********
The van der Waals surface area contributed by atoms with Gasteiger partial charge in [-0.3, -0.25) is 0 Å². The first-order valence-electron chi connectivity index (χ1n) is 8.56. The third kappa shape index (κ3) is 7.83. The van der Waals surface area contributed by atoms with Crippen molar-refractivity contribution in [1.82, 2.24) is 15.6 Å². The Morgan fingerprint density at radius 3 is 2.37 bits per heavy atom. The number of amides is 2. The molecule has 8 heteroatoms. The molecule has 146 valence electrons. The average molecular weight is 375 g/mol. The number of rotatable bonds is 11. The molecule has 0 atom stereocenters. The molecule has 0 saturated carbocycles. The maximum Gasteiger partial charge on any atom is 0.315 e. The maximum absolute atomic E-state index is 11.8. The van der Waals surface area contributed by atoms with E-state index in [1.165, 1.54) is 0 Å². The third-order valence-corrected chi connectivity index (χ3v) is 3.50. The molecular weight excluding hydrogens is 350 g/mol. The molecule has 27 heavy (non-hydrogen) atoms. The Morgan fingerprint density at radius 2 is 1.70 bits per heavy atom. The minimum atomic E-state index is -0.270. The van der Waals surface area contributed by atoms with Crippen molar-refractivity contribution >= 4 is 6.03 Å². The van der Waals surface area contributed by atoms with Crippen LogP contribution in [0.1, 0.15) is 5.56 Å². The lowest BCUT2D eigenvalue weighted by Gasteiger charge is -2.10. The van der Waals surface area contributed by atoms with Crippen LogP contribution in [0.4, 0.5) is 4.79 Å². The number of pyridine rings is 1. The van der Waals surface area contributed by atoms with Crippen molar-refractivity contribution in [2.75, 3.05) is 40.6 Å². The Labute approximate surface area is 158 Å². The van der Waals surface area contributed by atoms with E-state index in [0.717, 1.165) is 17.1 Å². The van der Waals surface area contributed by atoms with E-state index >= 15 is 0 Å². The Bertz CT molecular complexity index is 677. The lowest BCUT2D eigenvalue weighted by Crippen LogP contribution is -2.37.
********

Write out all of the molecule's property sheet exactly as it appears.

The van der Waals surface area contributed by atoms with Gasteiger partial charge in [-0.3, -0.25) is 0 Å². The first-order valence-electron chi connectivity index (χ1n) is 8.56. The third kappa shape index (κ3) is 7.83. The van der Waals surface area contributed by atoms with Crippen molar-refractivity contribution in [1.82, 2.24) is 15.6 Å². The Morgan fingerprint density at radius 3 is 2.37 bits per heavy atom. The number of amides is 2. The molecule has 8 heteroatoms. The molecule has 146 valence electrons. The average molecular weight is 375 g/mol. The number of rotatable bonds is 11. The molecule has 0 atom stereocenters. The molecule has 0 saturated carbocycles. The maximum Gasteiger partial charge on any atom is 0.315 e. The maximum absolute atomic E-state index is 11.8. The van der Waals surface area contributed by atoms with E-state index in [1.165, 1.54) is 0 Å². The third-order valence-corrected chi connectivity index (χ3v) is 3.50. The molecular weight excluding hydrogens is 350 g/mol. The molecule has 27 heavy (non-hydrogen) atoms. The Morgan fingerprint density at radius 2 is 1.70 bits per heavy atom. The minimum atomic E-state index is -0.270. The van der Waals surface area contributed by atoms with Crippen molar-refractivity contribution >= 4 is 6.03 Å². The van der Waals surface area contributed by atoms with Crippen LogP contribution in [0.1, 0.15) is 5.56 Å². The lowest BCUT2D eigenvalue weighted by Gasteiger charge is -2.10. The van der Waals surface area contributed by atoms with Crippen LogP contribution in [0.4, 0.5) is 4.79 Å². The number of pyridine rings is 1. The van der Waals surface area contributed by atoms with Crippen molar-refractivity contribution in [2.75, 3.05) is 40.6 Å². The Labute approximate surface area is 158 Å². The van der Waals surface area contributed by atoms with E-state index in [0.717, 1.165) is 17.1 Å². The van der Waals surface area contributed by atoms with E-state index >= 15 is 0 Å². The Bertz CT molecular complexity index is 677. The lowest BCUT2D eigenvalue weighted by Crippen LogP contribution is -2.37.